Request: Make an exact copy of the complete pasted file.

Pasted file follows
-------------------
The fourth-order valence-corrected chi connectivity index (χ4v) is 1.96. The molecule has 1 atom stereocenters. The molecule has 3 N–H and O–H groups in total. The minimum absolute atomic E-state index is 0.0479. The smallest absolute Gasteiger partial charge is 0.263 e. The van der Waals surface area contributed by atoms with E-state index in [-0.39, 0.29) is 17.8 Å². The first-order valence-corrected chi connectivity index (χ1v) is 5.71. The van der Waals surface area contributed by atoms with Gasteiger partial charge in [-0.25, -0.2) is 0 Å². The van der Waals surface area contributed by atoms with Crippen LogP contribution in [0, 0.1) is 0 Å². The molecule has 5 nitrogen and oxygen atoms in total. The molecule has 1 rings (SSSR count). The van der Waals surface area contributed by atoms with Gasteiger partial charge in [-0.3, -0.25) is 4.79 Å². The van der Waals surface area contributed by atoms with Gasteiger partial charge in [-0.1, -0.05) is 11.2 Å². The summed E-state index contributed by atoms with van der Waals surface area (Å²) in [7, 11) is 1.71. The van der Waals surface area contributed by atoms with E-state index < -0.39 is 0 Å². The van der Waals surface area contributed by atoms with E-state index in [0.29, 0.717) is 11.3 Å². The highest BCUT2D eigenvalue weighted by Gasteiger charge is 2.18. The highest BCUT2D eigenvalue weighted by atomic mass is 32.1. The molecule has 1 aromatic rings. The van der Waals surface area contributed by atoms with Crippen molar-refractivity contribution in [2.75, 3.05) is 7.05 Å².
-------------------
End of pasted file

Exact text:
The fourth-order valence-corrected chi connectivity index (χ4v) is 1.96. The molecule has 1 atom stereocenters. The molecule has 3 N–H and O–H groups in total. The minimum absolute atomic E-state index is 0.0479. The smallest absolute Gasteiger partial charge is 0.263 e. The van der Waals surface area contributed by atoms with E-state index in [-0.39, 0.29) is 17.8 Å². The first-order valence-corrected chi connectivity index (χ1v) is 5.71. The van der Waals surface area contributed by atoms with Gasteiger partial charge in [-0.25, -0.2) is 0 Å². The van der Waals surface area contributed by atoms with Crippen LogP contribution in [0, 0.1) is 0 Å². The molecule has 5 nitrogen and oxygen atoms in total. The molecule has 1 rings (SSSR count). The van der Waals surface area contributed by atoms with Gasteiger partial charge in [-0.3, -0.25) is 4.79 Å². The van der Waals surface area contributed by atoms with Gasteiger partial charge in [-0.1, -0.05) is 11.2 Å². The summed E-state index contributed by atoms with van der Waals surface area (Å²) in [7, 11) is 1.71. The van der Waals surface area contributed by atoms with E-state index < -0.39 is 0 Å². The van der Waals surface area contributed by atoms with E-state index in [0.29, 0.717) is 11.3 Å². The highest BCUT2D eigenvalue weighted by Gasteiger charge is 2.18. The highest BCUT2D eigenvalue weighted by atomic mass is 32.1. The molecule has 1 aromatic rings. The van der Waals surface area contributed by atoms with Crippen molar-refractivity contribution in [2.75, 3.05) is 7.05 Å².